• On Monday, the Centers for Disease Control and Prevention released new guidelines for people who are fully vaccinated against Covid-19. The CDC considers people to be fully vaccinated two or more weeks after receiving the second shot of either the Pfizer-BioNTech or Moderna vaccines, or the single shot of the newly released Johnson & Johnson vaccine. People who are vaccinated, according to the guidelines, may socialize with other fully vaccinated people — unmasked, indoors, and without social distancing — as well as with unvaccinated people from a single household, as long as all members have low risk of contracting a severe case of the illness. Vaccinated people can also skip quarantine if they come into contact with someone who has Covid-19, but who does not have symptoms. The CDC guidelines, though, still recommend many restrictions. Vaccinated people should, for instance, continue to wear masks and social distance in public, avoid medium and large gatherings, and follow relevant travel rules. “We believe these recommendations are an important first step in our efforts to resume everyday activities in our communities,” CDC Director Rochelle Walensky said in a statement. “However, we remain in the midst of a serious pandemic, and still over 90 percent of our population is not fully vaccinated, though we are working hard to get there.” (NPR)

• Brazil’s leading health institute, Fiocruz, is warning that the capital cities of 25 of the country’s 27 states are close to seeing their health systems collapse amid a surge of Covid-19 cases. According to Fiocruz, in 15 of those cities more than 90 percent of intensive care unit beds are occupied, and both Campo Grande and Porto Alegre have exceeded their capacity. President Jair Bolsonaro has continued to downplay the threat of the coronavirus, even as the country recorded 2,286 deaths on Wednesday. During a public event last week, as the death rate surged, he told citizens to “stop whining.” Bolsonaro continues to argue that protecting the economy is more important than implementing regional quarantine measures. Epidemiologists are also concerned that the fast-spreading P.1 variant of the virus, which appears to be more transmissible and better able to evade the body’s immune defense than other forms, could worsen the country’s situation and pose a threat to other nations. “Brazil is a threat to humanity” said Fiocruz epidemiologist Jesem Orellana in an interview with AFP news agency. (BBC)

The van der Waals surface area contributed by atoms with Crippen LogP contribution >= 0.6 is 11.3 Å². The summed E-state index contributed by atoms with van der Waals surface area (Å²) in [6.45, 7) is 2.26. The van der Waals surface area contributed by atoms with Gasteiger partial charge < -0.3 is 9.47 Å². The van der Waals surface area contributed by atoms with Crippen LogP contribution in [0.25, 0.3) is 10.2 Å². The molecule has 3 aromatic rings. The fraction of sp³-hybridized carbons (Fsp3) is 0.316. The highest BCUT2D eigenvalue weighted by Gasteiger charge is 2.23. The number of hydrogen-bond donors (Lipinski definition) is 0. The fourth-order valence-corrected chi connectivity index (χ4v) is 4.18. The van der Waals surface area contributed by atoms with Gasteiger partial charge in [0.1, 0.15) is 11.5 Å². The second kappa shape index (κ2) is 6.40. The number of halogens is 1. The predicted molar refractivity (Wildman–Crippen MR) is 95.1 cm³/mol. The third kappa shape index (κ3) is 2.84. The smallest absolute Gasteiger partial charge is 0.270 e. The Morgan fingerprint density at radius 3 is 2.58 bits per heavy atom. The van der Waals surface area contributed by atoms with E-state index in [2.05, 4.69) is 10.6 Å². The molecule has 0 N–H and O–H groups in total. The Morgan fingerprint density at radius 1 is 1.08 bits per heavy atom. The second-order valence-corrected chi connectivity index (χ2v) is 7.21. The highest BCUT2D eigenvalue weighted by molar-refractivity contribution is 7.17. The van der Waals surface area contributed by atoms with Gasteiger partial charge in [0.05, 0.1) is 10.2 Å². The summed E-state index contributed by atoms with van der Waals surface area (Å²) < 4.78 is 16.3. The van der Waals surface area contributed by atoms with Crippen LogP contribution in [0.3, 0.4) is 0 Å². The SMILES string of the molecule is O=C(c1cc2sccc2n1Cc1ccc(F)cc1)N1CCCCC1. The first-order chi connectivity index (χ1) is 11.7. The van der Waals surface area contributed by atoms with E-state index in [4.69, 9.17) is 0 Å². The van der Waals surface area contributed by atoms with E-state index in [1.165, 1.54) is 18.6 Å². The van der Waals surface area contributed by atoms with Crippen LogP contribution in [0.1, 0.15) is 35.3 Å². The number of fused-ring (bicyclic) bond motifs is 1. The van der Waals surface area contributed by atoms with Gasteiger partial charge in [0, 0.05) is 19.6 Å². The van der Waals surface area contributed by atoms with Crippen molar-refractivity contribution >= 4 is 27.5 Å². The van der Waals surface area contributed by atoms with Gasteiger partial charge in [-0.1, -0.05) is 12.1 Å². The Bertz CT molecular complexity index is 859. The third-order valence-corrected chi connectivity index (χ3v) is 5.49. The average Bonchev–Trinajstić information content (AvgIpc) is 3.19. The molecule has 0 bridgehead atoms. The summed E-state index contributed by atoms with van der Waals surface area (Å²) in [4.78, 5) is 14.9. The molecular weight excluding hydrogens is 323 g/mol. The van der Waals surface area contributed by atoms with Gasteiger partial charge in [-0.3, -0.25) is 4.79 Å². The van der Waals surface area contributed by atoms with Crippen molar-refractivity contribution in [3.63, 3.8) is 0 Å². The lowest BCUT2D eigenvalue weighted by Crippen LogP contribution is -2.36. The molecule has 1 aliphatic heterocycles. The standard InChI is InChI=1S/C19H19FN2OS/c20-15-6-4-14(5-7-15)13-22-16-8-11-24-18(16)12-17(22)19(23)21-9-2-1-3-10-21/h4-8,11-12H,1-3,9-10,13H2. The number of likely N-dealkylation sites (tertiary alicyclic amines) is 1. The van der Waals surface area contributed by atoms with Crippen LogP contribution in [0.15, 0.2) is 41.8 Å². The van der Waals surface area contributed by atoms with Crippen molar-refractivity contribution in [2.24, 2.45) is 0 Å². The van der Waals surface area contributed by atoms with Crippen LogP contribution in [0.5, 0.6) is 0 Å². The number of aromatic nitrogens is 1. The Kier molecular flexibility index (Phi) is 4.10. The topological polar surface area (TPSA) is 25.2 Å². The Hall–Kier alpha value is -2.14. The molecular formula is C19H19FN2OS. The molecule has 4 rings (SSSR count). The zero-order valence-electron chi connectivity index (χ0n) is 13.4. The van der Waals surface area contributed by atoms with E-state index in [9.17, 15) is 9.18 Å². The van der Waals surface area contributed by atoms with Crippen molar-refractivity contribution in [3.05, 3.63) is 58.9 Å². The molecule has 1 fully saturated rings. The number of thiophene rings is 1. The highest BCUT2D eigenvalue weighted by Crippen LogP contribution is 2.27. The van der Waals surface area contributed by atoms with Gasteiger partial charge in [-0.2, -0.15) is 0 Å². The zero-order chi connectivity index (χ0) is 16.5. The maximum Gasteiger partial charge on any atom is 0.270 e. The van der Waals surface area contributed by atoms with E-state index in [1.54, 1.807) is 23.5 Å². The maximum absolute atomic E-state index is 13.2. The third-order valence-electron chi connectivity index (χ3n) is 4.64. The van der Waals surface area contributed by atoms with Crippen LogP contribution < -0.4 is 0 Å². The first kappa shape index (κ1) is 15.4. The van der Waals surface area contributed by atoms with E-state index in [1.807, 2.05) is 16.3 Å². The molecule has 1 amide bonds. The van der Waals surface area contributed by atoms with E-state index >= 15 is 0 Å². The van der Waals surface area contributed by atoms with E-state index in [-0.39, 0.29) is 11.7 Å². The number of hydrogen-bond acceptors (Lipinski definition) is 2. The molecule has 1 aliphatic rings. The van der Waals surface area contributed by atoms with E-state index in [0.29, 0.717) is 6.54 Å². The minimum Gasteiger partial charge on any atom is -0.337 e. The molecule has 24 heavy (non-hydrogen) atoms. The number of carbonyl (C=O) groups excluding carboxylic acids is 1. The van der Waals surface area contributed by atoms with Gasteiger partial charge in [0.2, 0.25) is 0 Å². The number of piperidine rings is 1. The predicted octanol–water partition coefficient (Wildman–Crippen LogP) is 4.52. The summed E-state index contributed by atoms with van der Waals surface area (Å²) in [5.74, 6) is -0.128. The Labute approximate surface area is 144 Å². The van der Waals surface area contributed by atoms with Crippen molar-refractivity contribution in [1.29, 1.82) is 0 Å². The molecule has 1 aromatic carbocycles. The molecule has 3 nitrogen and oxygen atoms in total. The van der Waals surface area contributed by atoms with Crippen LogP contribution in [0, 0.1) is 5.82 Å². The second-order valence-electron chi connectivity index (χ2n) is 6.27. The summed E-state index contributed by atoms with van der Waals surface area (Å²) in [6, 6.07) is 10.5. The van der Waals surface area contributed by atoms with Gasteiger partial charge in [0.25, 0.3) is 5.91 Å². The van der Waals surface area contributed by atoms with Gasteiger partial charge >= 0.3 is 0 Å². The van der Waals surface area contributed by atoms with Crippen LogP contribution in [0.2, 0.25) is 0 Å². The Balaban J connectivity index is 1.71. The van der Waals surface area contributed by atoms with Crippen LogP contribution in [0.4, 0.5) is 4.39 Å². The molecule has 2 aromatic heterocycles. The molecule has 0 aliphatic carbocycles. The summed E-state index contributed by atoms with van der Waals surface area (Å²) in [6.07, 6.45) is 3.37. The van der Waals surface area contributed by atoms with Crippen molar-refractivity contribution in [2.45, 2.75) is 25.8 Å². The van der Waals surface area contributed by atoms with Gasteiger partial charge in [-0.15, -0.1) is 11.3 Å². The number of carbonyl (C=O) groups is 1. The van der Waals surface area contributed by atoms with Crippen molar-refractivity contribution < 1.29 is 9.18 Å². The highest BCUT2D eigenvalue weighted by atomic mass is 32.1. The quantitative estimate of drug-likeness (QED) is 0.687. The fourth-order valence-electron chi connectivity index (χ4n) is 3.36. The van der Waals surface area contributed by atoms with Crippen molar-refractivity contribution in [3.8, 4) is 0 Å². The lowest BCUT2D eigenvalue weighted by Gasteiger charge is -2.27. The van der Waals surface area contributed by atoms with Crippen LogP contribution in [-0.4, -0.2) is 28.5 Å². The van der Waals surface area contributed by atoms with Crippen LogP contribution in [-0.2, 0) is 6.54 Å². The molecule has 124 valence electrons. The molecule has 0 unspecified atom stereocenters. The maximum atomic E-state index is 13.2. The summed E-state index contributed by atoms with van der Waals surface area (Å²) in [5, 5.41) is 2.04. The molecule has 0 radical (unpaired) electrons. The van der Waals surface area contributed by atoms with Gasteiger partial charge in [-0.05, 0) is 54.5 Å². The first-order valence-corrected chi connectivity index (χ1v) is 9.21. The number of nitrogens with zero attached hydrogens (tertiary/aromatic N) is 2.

• The latest assessment from the U.S. Drought Monitor, a government-backed program tracking dry conditions, has raised new concerns about an extended and stubborn drought across the American West. “The scope of the western drought is chilling,” reported CNN this week, noting that extreme dry conditions extend across seven states, encompassing some 265,200 square miles. Almost 80 percent of the western U.S. is now under drought conditions. Scientists have expressed concerns that the region is entering a megadrought — drying patterns that can continue for decades — on a scale that could exceed any recorded drought in the region in the past 1,200 years. A study published last year in Science suggests that atmospheric shifts caused by human-induced climate change are driving this particular megadrought. “Climate change is playing a significant role in influencing water supplies in the West,” noted a recent piece in The Washington Post. (Multiple Sources)

• And finally: The biotechnology company Bluebird Bio, which last month halted clinical trials of a gene therapy treatment for sickle cell anemia after a participant developed leukemia, now says it has found “important evidence” demonstrating that its experimental treatment was not to blame for the cancer. The leukemia case had prompted both Bluebird Bio and the National Institutes of Health to suspend clinical trials of the therapy, but officials at Bluebird Bio say lab tests on the cancer-stricken patient indicate the leukemia likely occurred naturally, and that the disabled virus used to deliver the treatment into cells acted on a gene that’s unrelated to the cancer. A company executive also walked back reports that a second clinical trial participant developed myelodysplastic syndrome, a precursor to leukemia, saying that the patient may not have met the formal criteria for a diagnosis. Bluebird Bio is currently in talks with the Food and Drug Administration to resume testing the treatment, which some see as a best hope for curing a debilitating blood disorder that affects millions of people around the world. (Science)

“Also in the News” items are compiled and written by Undark staff. Deborah Blum, Brooke Borel, Lucas Haugen, and Ashley Smart contributed to this roundup.

Michael Schulson is a contributing editor for Undark. His work has also been published by Aeon, NPR, Pacific Standard, Scientific American, Slate, and Wired, among other publications.